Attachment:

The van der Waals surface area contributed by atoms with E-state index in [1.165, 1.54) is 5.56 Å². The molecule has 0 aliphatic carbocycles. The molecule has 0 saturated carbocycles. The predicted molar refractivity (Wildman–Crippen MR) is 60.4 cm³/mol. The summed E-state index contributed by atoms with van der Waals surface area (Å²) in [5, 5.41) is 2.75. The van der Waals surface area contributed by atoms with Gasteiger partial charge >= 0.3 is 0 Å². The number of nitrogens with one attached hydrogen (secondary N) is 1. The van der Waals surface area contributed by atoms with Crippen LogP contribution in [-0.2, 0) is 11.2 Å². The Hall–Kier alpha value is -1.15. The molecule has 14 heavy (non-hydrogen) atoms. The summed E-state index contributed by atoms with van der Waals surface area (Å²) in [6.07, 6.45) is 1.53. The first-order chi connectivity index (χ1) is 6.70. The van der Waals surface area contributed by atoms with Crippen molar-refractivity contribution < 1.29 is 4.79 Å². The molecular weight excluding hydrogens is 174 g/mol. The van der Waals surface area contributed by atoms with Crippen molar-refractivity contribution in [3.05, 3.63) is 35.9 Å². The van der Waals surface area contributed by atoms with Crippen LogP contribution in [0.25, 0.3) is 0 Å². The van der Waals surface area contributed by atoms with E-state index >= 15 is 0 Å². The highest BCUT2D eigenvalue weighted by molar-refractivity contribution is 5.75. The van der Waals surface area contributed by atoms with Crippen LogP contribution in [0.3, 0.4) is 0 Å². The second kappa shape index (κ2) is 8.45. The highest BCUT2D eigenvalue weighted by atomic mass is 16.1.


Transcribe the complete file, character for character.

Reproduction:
The van der Waals surface area contributed by atoms with E-state index in [1.165, 1.54) is 5.56 Å². The molecule has 0 aliphatic carbocycles. The molecule has 0 saturated carbocycles. The predicted molar refractivity (Wildman–Crippen MR) is 60.4 cm³/mol. The summed E-state index contributed by atoms with van der Waals surface area (Å²) in [5, 5.41) is 2.75. The van der Waals surface area contributed by atoms with Gasteiger partial charge >= 0.3 is 0 Å². The number of nitrogens with one attached hydrogen (secondary N) is 1. The van der Waals surface area contributed by atoms with Crippen LogP contribution in [-0.2, 0) is 11.2 Å². The Hall–Kier alpha value is -1.15. The molecule has 14 heavy (non-hydrogen) atoms. The summed E-state index contributed by atoms with van der Waals surface area (Å²) in [6.07, 6.45) is 1.53. The first-order chi connectivity index (χ1) is 6.70. The van der Waals surface area contributed by atoms with Crippen molar-refractivity contribution < 1.29 is 4.79 Å². The molecular weight excluding hydrogens is 174 g/mol. The van der Waals surface area contributed by atoms with Crippen molar-refractivity contribution in [3.05, 3.63) is 35.9 Å². The van der Waals surface area contributed by atoms with Crippen LogP contribution in [0.25, 0.3) is 0 Å². The van der Waals surface area contributed by atoms with E-state index >= 15 is 0 Å². The highest BCUT2D eigenvalue weighted by molar-refractivity contribution is 5.75. The van der Waals surface area contributed by atoms with Crippen LogP contribution in [0.3, 0.4) is 0 Å². The second kappa shape index (κ2) is 8.45. The highest BCUT2D eigenvalue weighted by atomic mass is 16.1.